It was once said that all work and no play could result in Jack being a rather dull boy, whereas all play and no work would turn him into a mere toy. But that was then and oh how times have changed. Now Jack, and Jill for that matter, can work and play all at the same time with Kinect. It was originally intended as a game that would bring Microsoft’s Xbox 360 into the gaming conversation, but now it has entered the world of “playful learning.” Thanks to Kinect’s controller-free “magic,” children can physically interact with content. In other words, kids could get off of the couch and into the game, so to speak. In partnerships with Sesame Street and National Geographic, among others, Kinect developers hope to provide an interactive learning environment where children engage with the information in playful ways while also secretly gaining knowledge. Game designers, computer scientists and education researchers from New York University are all involved in taking Kinect beyond play and into education.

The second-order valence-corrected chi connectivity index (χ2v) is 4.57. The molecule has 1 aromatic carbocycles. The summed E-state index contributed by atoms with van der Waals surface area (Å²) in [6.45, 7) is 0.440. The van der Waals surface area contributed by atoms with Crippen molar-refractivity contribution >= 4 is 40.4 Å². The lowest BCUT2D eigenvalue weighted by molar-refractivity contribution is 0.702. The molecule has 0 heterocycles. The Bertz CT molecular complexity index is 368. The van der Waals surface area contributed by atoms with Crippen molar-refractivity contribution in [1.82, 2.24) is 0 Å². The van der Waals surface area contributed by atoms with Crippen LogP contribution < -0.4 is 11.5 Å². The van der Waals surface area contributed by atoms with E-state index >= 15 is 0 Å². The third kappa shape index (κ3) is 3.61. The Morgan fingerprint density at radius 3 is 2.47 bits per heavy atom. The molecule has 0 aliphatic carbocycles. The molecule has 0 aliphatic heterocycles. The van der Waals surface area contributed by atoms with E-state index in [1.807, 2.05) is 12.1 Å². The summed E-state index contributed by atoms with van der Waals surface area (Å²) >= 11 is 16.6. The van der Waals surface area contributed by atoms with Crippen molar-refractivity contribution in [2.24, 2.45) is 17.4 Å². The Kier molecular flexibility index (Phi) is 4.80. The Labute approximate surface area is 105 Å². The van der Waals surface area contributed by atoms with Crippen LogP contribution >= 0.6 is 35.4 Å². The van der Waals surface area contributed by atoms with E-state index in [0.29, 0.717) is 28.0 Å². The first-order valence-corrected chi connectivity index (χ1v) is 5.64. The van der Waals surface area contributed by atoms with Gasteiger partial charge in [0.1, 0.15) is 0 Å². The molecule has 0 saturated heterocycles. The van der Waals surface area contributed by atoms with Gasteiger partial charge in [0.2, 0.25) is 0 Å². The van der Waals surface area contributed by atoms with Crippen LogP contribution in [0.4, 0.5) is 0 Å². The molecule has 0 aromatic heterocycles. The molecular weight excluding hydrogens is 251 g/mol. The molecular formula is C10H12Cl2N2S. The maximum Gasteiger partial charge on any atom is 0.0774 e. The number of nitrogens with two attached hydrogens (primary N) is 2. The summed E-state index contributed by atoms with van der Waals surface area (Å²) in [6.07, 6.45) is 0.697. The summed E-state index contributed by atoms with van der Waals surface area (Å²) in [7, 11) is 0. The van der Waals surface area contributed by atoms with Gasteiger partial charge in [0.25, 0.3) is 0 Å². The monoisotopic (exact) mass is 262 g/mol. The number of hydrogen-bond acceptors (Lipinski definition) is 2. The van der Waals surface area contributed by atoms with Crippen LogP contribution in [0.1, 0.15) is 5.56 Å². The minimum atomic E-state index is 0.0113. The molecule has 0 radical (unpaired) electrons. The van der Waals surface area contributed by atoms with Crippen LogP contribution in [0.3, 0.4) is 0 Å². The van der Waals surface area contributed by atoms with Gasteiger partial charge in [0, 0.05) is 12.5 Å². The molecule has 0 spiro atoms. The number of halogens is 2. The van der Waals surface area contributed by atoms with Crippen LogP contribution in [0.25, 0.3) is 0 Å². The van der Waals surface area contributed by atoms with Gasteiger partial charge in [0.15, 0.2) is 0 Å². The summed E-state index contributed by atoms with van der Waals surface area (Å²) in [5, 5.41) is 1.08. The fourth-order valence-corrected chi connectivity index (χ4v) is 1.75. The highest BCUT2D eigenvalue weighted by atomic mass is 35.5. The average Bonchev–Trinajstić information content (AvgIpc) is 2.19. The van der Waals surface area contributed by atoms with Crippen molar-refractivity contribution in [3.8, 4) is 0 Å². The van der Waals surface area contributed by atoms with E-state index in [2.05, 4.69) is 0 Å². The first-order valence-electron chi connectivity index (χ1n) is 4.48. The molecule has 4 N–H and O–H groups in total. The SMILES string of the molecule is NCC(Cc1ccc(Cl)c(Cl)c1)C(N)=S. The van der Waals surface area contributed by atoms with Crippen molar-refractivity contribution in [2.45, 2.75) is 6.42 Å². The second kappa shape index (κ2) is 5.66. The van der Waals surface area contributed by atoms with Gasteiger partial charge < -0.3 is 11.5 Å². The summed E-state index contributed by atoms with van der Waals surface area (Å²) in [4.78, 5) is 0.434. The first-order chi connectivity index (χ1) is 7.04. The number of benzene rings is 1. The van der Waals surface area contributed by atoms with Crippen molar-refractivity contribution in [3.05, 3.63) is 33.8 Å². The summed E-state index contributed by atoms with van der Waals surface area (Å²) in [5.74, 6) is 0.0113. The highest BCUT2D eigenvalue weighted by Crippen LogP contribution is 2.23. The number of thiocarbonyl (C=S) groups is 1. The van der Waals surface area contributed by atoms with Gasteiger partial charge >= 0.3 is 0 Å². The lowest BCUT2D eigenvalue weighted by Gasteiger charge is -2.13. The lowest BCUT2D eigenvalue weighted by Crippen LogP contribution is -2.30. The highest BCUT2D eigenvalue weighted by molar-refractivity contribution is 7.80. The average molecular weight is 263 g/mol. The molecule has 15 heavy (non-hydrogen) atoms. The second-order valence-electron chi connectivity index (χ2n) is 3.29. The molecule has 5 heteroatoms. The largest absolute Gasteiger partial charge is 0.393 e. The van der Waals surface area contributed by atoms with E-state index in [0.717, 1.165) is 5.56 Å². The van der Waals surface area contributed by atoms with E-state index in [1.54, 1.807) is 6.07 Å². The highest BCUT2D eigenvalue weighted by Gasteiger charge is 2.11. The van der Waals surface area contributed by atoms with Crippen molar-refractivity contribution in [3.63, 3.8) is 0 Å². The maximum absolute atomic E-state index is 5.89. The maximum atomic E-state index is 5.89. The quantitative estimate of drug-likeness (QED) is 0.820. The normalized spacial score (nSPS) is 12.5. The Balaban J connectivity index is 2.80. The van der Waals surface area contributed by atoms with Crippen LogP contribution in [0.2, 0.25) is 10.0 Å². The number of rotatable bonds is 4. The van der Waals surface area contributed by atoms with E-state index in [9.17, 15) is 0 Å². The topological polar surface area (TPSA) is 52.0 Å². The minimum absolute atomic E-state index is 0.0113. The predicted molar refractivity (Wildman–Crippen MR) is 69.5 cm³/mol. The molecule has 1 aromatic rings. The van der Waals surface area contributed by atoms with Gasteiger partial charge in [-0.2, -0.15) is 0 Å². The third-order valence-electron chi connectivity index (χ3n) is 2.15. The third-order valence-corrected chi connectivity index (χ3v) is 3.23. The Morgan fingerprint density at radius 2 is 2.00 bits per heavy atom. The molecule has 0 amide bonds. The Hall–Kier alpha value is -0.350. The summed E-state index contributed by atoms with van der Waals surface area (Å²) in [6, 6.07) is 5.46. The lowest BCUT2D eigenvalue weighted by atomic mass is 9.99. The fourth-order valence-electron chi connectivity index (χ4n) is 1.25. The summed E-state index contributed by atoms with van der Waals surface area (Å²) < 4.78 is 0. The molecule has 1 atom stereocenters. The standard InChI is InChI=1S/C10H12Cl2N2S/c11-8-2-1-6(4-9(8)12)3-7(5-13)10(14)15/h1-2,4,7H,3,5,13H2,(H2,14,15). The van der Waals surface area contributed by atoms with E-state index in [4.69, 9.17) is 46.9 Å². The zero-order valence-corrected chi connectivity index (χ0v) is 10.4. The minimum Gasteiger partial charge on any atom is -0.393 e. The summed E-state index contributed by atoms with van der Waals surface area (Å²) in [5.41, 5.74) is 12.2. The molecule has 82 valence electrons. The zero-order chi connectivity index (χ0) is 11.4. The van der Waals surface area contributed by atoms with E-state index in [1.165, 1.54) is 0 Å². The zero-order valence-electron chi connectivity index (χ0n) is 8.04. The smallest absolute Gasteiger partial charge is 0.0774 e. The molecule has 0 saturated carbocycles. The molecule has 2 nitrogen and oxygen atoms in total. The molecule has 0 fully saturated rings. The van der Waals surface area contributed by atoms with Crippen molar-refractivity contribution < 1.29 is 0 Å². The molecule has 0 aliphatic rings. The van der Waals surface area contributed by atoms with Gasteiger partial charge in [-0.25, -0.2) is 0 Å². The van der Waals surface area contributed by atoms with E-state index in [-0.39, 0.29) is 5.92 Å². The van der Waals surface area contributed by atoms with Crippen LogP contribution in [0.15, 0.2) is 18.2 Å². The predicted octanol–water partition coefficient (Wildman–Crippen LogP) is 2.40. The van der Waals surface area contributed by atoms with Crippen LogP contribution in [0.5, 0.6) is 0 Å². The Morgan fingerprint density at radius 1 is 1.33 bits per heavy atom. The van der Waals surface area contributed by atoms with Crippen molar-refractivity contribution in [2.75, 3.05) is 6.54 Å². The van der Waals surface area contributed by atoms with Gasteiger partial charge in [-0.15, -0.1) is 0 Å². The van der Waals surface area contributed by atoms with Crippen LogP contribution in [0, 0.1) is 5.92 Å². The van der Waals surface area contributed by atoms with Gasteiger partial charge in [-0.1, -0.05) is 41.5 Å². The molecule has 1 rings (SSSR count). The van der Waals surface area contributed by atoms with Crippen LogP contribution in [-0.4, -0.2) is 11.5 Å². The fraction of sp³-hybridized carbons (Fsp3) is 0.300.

Of course, fans of Kinect have already heard any number of stories about folks using it in unexpected ways. It has helped unlock the world of technology for autistic people who enjoy interacting through this new tool. Again, thanks to the controller-free features, people who have lost a limb can play as if they had the missing arm or leg back. There are also rumors of surgeons who can wave their arms to perform computer assisted surgery. This last one can either be an interesting or a troubling thought. Would you want your surgeon doing surgery by video game? And if you’re a surgeon doing this, feel free to let us know how it works. In any case, Kinect is a um, game changer for Microsoft – in more ways than one.